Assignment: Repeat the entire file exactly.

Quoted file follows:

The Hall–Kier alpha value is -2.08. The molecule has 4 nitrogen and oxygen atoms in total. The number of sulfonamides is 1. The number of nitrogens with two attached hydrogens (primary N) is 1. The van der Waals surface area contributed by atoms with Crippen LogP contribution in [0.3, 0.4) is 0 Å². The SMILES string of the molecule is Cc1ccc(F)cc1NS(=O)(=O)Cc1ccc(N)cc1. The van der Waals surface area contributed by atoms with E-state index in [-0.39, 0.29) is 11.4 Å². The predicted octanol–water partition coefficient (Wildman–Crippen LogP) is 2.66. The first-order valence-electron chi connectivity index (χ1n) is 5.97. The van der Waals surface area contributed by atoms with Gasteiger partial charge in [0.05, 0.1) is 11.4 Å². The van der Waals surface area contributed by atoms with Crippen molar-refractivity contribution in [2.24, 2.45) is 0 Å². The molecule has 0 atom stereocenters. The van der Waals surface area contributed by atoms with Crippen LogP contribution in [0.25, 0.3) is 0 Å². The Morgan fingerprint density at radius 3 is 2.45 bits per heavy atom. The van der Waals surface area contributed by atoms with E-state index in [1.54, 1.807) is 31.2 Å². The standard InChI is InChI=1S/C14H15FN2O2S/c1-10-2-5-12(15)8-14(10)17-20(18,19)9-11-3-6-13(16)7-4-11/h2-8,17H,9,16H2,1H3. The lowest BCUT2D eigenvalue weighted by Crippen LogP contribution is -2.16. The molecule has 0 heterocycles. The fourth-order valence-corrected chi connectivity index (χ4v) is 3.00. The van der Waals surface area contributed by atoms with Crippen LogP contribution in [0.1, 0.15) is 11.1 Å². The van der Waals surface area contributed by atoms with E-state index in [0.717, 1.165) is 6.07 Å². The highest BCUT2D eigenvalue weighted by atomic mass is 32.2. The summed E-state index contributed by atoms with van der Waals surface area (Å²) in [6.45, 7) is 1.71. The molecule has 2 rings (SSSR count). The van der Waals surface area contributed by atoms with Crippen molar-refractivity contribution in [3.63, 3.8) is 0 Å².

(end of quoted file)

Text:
The Hall–Kier alpha value is -2.08. The molecule has 4 nitrogen and oxygen atoms in total. The number of sulfonamides is 1. The number of nitrogens with two attached hydrogens (primary N) is 1. The van der Waals surface area contributed by atoms with Crippen LogP contribution in [0.3, 0.4) is 0 Å². The SMILES string of the molecule is Cc1ccc(F)cc1NS(=O)(=O)Cc1ccc(N)cc1. The van der Waals surface area contributed by atoms with E-state index in [-0.39, 0.29) is 11.4 Å². The predicted octanol–water partition coefficient (Wildman–Crippen LogP) is 2.66. The first-order valence-electron chi connectivity index (χ1n) is 5.97. The van der Waals surface area contributed by atoms with Gasteiger partial charge in [0.05, 0.1) is 11.4 Å². The van der Waals surface area contributed by atoms with Crippen molar-refractivity contribution in [2.24, 2.45) is 0 Å². The molecule has 0 atom stereocenters. The van der Waals surface area contributed by atoms with Crippen LogP contribution in [0.25, 0.3) is 0 Å². The Morgan fingerprint density at radius 3 is 2.45 bits per heavy atom. The van der Waals surface area contributed by atoms with E-state index in [1.54, 1.807) is 31.2 Å². The standard InChI is InChI=1S/C14H15FN2O2S/c1-10-2-5-12(15)8-14(10)17-20(18,19)9-11-3-6-13(16)7-4-11/h2-8,17H,9,16H2,1H3. The lowest BCUT2D eigenvalue weighted by Crippen LogP contribution is -2.16. The molecule has 0 heterocycles. The fourth-order valence-corrected chi connectivity index (χ4v) is 3.00. The van der Waals surface area contributed by atoms with Crippen LogP contribution in [0.1, 0.15) is 11.1 Å². The van der Waals surface area contributed by atoms with E-state index in [0.717, 1.165) is 6.07 Å². The highest BCUT2D eigenvalue weighted by atomic mass is 32.2. The summed E-state index contributed by atoms with van der Waals surface area (Å²) in [6.45, 7) is 1.71. The molecule has 2 rings (SSSR count). The van der Waals surface area contributed by atoms with Crippen molar-refractivity contribution in [3.63, 3.8) is 0 Å².